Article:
Wilson (1785-1854), educated at Glasgow University and Oxford, a critic and professor of moral philosophy at Edinburgh, writes an intelligent and very full commentary on Chaucer’s poetry in a discussion of Dryden’s criticism in ‘Blackwood’s Edinburgh Magazine’, LVII (May 1845), pp. 617ff. He expresses a preference for Chaucer’s ‘real and human’ poems, but is one of the earliest critics to note the new feeling of—or about—love that began in medieval Europe, the ‘religion of love’; and is apparently the first to think of Chaucer as an allegorical writer. Here seems to be the origin of the ‘allegory of love’.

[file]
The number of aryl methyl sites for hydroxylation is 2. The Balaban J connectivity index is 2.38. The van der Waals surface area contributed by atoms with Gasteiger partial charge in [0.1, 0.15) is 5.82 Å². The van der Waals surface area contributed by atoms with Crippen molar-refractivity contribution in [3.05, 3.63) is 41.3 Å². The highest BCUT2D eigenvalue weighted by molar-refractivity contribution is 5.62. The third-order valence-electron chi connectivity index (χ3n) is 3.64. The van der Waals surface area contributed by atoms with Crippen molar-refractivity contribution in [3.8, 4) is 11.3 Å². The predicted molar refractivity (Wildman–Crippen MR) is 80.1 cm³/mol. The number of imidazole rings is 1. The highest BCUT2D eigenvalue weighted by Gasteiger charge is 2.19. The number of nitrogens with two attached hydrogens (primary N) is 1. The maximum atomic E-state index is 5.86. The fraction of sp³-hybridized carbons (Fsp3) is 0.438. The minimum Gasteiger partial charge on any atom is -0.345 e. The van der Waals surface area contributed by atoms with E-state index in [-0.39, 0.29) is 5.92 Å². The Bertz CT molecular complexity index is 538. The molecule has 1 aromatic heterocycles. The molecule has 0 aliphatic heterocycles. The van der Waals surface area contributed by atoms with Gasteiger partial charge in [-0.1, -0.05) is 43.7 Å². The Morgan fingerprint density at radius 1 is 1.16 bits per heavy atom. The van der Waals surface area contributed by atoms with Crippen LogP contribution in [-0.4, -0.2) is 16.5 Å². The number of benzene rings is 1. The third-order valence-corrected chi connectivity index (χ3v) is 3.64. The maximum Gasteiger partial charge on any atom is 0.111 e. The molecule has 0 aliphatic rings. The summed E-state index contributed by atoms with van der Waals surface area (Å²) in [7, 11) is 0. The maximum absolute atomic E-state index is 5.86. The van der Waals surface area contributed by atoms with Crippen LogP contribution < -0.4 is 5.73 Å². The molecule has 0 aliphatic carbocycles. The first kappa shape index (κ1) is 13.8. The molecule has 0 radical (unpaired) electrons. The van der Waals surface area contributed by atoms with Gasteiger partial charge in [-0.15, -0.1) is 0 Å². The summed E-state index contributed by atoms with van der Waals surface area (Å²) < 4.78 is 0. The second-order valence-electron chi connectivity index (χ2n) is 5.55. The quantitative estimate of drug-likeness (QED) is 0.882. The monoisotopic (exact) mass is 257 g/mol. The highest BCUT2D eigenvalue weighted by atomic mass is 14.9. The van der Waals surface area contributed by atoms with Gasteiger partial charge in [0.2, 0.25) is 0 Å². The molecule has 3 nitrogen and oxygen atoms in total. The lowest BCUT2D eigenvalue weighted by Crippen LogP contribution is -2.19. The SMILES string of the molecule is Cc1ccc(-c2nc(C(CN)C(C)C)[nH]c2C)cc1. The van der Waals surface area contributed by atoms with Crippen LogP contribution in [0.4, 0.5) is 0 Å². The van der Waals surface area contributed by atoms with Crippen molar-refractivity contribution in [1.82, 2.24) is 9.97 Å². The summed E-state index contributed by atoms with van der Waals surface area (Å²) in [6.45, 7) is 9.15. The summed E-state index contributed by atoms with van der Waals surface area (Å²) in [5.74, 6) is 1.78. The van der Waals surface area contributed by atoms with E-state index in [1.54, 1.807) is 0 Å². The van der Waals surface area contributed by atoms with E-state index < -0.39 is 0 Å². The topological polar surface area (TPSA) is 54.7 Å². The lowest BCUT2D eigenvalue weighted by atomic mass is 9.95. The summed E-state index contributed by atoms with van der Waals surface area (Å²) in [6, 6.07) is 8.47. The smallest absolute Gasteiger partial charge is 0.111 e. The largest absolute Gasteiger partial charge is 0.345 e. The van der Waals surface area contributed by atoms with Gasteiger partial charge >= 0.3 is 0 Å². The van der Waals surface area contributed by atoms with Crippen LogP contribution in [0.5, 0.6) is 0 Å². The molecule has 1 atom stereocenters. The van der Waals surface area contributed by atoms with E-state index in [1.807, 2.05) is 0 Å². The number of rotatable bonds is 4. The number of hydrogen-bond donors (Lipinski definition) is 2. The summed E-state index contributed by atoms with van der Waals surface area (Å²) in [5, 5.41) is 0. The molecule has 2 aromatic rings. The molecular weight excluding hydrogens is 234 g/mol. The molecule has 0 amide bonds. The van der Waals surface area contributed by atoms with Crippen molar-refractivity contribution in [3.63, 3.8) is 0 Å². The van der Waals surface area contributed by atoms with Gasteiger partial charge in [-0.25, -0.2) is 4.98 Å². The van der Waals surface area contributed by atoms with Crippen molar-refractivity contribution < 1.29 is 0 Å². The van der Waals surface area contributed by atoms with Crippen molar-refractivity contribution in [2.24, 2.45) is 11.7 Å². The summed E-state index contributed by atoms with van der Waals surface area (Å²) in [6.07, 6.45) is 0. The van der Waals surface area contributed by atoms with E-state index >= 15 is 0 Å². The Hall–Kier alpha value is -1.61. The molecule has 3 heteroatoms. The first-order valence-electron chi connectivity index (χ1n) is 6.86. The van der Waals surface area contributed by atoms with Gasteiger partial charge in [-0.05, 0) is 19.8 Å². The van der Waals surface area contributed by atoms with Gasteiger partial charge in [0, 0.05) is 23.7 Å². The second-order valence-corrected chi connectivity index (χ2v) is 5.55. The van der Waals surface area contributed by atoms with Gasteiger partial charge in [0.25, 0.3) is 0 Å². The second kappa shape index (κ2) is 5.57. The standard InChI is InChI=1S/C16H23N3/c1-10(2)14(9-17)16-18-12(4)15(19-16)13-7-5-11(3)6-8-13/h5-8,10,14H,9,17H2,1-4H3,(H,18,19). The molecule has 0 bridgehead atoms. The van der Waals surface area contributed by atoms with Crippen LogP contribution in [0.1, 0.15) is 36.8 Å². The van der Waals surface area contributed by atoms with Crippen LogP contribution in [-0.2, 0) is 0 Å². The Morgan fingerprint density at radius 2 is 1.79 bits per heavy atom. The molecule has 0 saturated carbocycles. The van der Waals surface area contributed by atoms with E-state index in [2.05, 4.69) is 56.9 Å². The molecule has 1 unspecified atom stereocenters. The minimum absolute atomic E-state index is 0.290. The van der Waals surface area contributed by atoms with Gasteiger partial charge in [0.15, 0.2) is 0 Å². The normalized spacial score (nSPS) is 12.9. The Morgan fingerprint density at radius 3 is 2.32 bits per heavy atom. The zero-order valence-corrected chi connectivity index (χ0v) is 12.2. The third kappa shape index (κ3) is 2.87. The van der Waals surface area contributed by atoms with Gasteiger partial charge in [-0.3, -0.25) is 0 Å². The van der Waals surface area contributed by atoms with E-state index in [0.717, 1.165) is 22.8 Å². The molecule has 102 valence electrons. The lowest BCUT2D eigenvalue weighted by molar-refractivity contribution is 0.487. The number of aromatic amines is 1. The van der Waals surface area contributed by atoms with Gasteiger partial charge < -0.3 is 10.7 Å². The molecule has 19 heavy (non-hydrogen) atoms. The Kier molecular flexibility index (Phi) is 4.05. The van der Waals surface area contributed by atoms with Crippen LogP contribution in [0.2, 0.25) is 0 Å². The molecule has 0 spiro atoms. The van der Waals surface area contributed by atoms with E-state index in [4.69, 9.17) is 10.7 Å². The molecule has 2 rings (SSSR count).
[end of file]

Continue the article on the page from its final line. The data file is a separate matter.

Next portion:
Nothing is gained by attempting to deny or to disguise a known and plain fact, simply because it happens to be a distasteful one—Time has estranged us from Chaucer. Dryden and Pope we read with easy, unearned pleasure. Their speech, their manner of mind, and their facile verse, are of our age, almost of our own day. The two excellent, graceful, and masterly poets belong, both of them, to THIS NEW WORLD. Go back a little, step over an imperceptible line, to the contemporary of Dryden, Milton, and you seem to have overleaped some great chronological boundary; you have transported yourself into THAT OLD WORLD. Whether the historical date, or the gigantic soul, or the learned art, make the separation, the fact is clear, that the poet of the ‘Paradise Lost’ stands decidedly further off; and, more or less, you must acquire the taste and intelligence of the poem. Why, up to this hour, probably, there are three-fifths of the poem that you have not read; or, if you have read all, and go along with all, you have yourself had experience of the progress, and have felt your capacity of Milton grow and dilate. So has it been with your capacity for Shakspeare, or you are a truant and an idler. To comprehend with delight Milton and Shakspeare as poets, you need, from the beginning, a soul otherwise touched, and gifted for poesy, than Pope claims of you, or Dryden. The great elder masters, being original, require of you springs of poesy welling in your own spirit; while the two latter,